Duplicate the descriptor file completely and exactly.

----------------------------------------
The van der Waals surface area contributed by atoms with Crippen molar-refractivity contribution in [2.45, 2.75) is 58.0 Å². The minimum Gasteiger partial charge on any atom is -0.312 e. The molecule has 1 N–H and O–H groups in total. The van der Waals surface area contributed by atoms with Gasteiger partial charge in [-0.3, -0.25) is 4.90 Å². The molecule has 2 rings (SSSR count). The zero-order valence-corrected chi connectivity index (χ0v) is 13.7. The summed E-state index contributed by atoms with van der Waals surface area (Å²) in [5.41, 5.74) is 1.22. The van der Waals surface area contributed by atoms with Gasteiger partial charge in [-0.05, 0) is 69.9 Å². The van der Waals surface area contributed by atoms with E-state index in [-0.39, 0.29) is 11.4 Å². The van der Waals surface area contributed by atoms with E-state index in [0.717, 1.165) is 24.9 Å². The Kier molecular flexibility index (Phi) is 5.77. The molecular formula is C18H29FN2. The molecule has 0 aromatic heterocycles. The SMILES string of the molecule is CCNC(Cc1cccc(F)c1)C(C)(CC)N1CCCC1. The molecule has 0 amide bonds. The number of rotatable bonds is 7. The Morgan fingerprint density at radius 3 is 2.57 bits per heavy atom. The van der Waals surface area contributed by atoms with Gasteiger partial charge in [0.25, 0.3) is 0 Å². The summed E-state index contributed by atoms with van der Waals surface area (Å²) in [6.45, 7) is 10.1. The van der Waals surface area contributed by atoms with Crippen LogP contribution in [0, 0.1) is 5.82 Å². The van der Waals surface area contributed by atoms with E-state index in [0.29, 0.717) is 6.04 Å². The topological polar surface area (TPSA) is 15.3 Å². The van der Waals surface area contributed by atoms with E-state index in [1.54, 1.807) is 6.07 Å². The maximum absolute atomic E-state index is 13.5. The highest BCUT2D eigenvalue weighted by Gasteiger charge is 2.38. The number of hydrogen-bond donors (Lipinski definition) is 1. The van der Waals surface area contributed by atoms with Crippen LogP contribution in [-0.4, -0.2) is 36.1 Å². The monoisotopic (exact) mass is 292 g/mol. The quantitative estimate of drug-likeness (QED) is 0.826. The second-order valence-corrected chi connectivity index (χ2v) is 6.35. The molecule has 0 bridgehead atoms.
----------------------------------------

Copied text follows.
The van der Waals surface area contributed by atoms with Crippen molar-refractivity contribution in [2.45, 2.75) is 58.0 Å². The minimum Gasteiger partial charge on any atom is -0.312 e. The molecule has 1 N–H and O–H groups in total. The van der Waals surface area contributed by atoms with Gasteiger partial charge in [-0.3, -0.25) is 4.90 Å². The molecule has 2 rings (SSSR count). The zero-order valence-corrected chi connectivity index (χ0v) is 13.7. The summed E-state index contributed by atoms with van der Waals surface area (Å²) in [5.41, 5.74) is 1.22. The van der Waals surface area contributed by atoms with Gasteiger partial charge in [-0.05, 0) is 69.9 Å². The van der Waals surface area contributed by atoms with E-state index in [-0.39, 0.29) is 11.4 Å². The van der Waals surface area contributed by atoms with E-state index in [0.717, 1.165) is 24.9 Å². The Kier molecular flexibility index (Phi) is 5.77. The molecular formula is C18H29FN2. The molecule has 0 aromatic heterocycles. The SMILES string of the molecule is CCNC(Cc1cccc(F)c1)C(C)(CC)N1CCCC1. The molecule has 0 amide bonds. The number of rotatable bonds is 7. The Morgan fingerprint density at radius 3 is 2.57 bits per heavy atom. The van der Waals surface area contributed by atoms with Gasteiger partial charge in [0.25, 0.3) is 0 Å². The summed E-state index contributed by atoms with van der Waals surface area (Å²) in [6.45, 7) is 10.1. The van der Waals surface area contributed by atoms with Crippen LogP contribution in [0, 0.1) is 5.82 Å². The van der Waals surface area contributed by atoms with E-state index in [0.29, 0.717) is 6.04 Å². The topological polar surface area (TPSA) is 15.3 Å². The van der Waals surface area contributed by atoms with E-state index in [1.54, 1.807) is 6.07 Å². The maximum absolute atomic E-state index is 13.5. The highest BCUT2D eigenvalue weighted by Gasteiger charge is 2.38. The number of hydrogen-bond donors (Lipinski definition) is 1. The van der Waals surface area contributed by atoms with Crippen LogP contribution in [-0.4, -0.2) is 36.1 Å². The monoisotopic (exact) mass is 292 g/mol. The quantitative estimate of drug-likeness (QED) is 0.826. The second-order valence-corrected chi connectivity index (χ2v) is 6.35. The molecule has 0 bridgehead atoms.